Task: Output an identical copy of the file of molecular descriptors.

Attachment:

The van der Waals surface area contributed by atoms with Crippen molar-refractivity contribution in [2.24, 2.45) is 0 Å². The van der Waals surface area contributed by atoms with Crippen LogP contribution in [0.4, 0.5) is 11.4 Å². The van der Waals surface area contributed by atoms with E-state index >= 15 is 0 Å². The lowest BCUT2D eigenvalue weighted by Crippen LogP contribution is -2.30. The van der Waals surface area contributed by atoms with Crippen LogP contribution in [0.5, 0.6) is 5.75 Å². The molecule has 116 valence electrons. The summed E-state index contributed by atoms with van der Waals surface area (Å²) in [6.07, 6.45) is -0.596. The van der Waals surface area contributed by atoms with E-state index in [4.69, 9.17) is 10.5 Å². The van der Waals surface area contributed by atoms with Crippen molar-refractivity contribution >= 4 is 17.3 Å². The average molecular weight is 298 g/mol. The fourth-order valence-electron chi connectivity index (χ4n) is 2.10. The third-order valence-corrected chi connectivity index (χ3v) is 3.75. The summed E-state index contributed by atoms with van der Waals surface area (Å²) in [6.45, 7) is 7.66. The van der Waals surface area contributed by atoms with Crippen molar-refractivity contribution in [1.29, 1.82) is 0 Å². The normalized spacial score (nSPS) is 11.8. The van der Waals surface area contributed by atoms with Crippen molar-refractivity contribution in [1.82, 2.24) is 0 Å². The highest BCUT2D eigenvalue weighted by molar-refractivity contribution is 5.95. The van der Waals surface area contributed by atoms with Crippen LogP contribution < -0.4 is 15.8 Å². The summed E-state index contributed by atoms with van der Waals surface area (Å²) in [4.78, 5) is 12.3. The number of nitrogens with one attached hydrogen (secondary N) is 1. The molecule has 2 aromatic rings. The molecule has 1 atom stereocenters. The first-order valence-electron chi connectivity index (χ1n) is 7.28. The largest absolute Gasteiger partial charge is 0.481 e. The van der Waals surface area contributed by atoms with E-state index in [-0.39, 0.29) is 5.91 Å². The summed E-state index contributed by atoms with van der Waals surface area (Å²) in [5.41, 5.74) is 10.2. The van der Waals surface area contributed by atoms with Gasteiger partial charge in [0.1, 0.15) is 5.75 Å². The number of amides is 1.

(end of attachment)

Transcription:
The van der Waals surface area contributed by atoms with Crippen molar-refractivity contribution in [2.24, 2.45) is 0 Å². The van der Waals surface area contributed by atoms with Crippen LogP contribution in [0.4, 0.5) is 11.4 Å². The van der Waals surface area contributed by atoms with E-state index >= 15 is 0 Å². The lowest BCUT2D eigenvalue weighted by Crippen LogP contribution is -2.30. The van der Waals surface area contributed by atoms with Crippen LogP contribution in [0.5, 0.6) is 5.75 Å². The molecule has 116 valence electrons. The summed E-state index contributed by atoms with van der Waals surface area (Å²) in [6.07, 6.45) is -0.596. The van der Waals surface area contributed by atoms with E-state index in [4.69, 9.17) is 10.5 Å². The van der Waals surface area contributed by atoms with Crippen molar-refractivity contribution >= 4 is 17.3 Å². The average molecular weight is 298 g/mol. The fourth-order valence-electron chi connectivity index (χ4n) is 2.10. The third-order valence-corrected chi connectivity index (χ3v) is 3.75. The summed E-state index contributed by atoms with van der Waals surface area (Å²) in [6.45, 7) is 7.66. The van der Waals surface area contributed by atoms with Crippen molar-refractivity contribution in [1.29, 1.82) is 0 Å². The normalized spacial score (nSPS) is 11.8. The van der Waals surface area contributed by atoms with Crippen molar-refractivity contribution in [1.82, 2.24) is 0 Å². The highest BCUT2D eigenvalue weighted by molar-refractivity contribution is 5.95. The van der Waals surface area contributed by atoms with Crippen LogP contribution < -0.4 is 15.8 Å². The summed E-state index contributed by atoms with van der Waals surface area (Å²) in [4.78, 5) is 12.3. The number of nitrogens with one attached hydrogen (secondary N) is 1. The molecule has 2 aromatic rings. The molecule has 1 atom stereocenters. The first-order valence-electron chi connectivity index (χ1n) is 7.28. The largest absolute Gasteiger partial charge is 0.481 e. The van der Waals surface area contributed by atoms with E-state index in [-0.39, 0.29) is 5.91 Å². The summed E-state index contributed by atoms with van der Waals surface area (Å²) in [5.41, 5.74) is 10.2. The van der Waals surface area contributed by atoms with Gasteiger partial charge in [0.1, 0.15) is 5.75 Å². The number of amides is 1.